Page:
JB: That’s right. So you know, in my thinking about it, what would I say to somebody in my position; I’ve been thinking about that- because you know, you can’t just- there are a lot of therapists that work with chronic pain, you know, you don’t grief counselors, and there are a lot of people who work with people with disease, but the idea of a progressive, mysterious disease is very specific. You know, one day you could be- and the other thing is it waxes and wanes, so like, like misophonia, you know if you’re tired, it’s worse, if you didn’t sleep, its worse, and the other thing of course is employment problems for people. No, it’s interesting when you talk about any disease or disorder, it really a lot of it comes down to the same thing, isolation anxiety, depression, and employment problems.

Tools for Improvement

HR: Yes, and one of the things that we all know, is aside from exercise and Mediterranean style healthy diet and things of that nature that help all of our conditions, no matter what they are- neurological, cancer, diabetes, heart disease, whatever- but the other big big biggy is socialization and strong social relationships, and to get isolated well now you’re going to have more Dementia, you’re gonna have more and more mental health problems, and it goes on and on.

JB: Absolutely, and I would not be surprised I did see in some of the research that some people have reported issues with FSH cognitive issues- not necessarily dementia, but, you know, who knows how that connects, so are you having cognitive issues because you were so anxious, you were so depressed, you’re overloaded, your- your tension is on how you’re getting around, versus what’s going on- but there is or are- is it because you’re so fatigued- so there are cognitive differences, I feel. Oh, and the other thing I should mention I forgot as a co-occurring disorder, if a small part of the population has an eye vessel disorder, which is a whole other thing. So you know, it was named for face, shoulders and your back, and here you’ve got your eyes, your legs, you know, and your brain reconstructing as we know.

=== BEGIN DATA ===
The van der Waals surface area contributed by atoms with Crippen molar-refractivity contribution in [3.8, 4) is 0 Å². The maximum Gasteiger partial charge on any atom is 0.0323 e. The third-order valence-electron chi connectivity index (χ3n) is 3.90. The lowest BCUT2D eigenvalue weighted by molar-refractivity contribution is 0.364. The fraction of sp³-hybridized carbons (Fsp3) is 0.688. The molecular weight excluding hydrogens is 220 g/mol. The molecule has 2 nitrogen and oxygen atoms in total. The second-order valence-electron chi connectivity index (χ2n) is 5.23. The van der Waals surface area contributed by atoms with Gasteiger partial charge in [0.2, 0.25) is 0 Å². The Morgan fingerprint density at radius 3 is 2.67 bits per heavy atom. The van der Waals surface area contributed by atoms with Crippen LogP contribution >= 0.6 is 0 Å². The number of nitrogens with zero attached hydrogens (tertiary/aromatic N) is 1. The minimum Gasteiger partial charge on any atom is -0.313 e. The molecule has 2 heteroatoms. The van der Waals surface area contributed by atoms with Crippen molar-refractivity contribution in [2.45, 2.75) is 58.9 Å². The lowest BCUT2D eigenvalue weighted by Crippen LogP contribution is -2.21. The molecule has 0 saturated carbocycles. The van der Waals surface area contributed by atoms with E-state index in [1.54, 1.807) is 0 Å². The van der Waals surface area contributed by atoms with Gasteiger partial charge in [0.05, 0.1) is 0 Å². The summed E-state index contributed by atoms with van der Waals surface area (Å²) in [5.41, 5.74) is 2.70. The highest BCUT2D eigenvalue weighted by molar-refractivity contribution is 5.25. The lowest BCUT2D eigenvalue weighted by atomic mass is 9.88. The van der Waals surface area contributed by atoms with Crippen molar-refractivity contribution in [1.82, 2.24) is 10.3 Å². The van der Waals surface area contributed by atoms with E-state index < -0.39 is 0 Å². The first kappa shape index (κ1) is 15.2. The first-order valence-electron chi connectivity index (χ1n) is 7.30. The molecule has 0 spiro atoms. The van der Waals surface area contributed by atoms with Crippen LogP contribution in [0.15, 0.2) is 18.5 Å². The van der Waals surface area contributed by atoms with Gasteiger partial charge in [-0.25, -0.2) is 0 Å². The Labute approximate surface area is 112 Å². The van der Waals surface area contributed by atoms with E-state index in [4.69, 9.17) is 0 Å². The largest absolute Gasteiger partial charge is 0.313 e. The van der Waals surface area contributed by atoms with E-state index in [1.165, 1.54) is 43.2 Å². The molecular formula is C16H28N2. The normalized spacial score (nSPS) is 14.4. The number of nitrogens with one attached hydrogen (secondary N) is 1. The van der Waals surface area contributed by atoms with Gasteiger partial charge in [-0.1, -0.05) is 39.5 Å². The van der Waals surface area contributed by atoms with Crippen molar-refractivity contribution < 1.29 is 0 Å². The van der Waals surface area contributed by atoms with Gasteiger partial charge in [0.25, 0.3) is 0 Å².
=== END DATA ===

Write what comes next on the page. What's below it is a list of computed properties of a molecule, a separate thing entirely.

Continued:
HR: Well you got- you’re so enlightening, I’m telling you, that you got to keep up your good work.

JB: I’m trying. I really am.

Learning More About Dr. Jennifer Jo Brout and FSH

HR: Well, you are doing a great job, you’re doing a great job, and we really appreciate it. You’re doing so much and all fronts and it’s wonderful to be able to speak with you again. How do we learn more about you, our audience wants to go to your website and learn more about you and more about misophonia and more about everything we’ve spoken about today where do they go, what do they do?

JB: So for misophonia I would suggest going to misophoniainternational.com, that’s my research. It’s more for doctors, which is misophonia-research which is what I have listed. But then misophonia kids, and then for FSH, I think there are a lot of good non-profits working; I would suggest probably FSH Society, just because I know- I’m working with the people there and they’re just incredibly hardworking, kind people, and you know, they have a four or five- the highest rating for a non-profit and you know every- almost everything goes into the research, which is what you want to see. So people can also go to the Muscular Dystrophy Association, and they have clinics, so you know, but for mental health care, that is the – one of the missing links- that and actually Orthopedics too because you know, I always feel like, “well you know I also have osteo-arthritis in my knee, maybe if I could fix that somehow, I could have more stab- you know, so its one of those whole body, whole mind things going on.

HR: Dr. Jennifer Jo Brout, yet again, thank you for coming back, and thank you for educating us on all that you do, keep up the great work, thanks!

JB: Thank you, Hackie!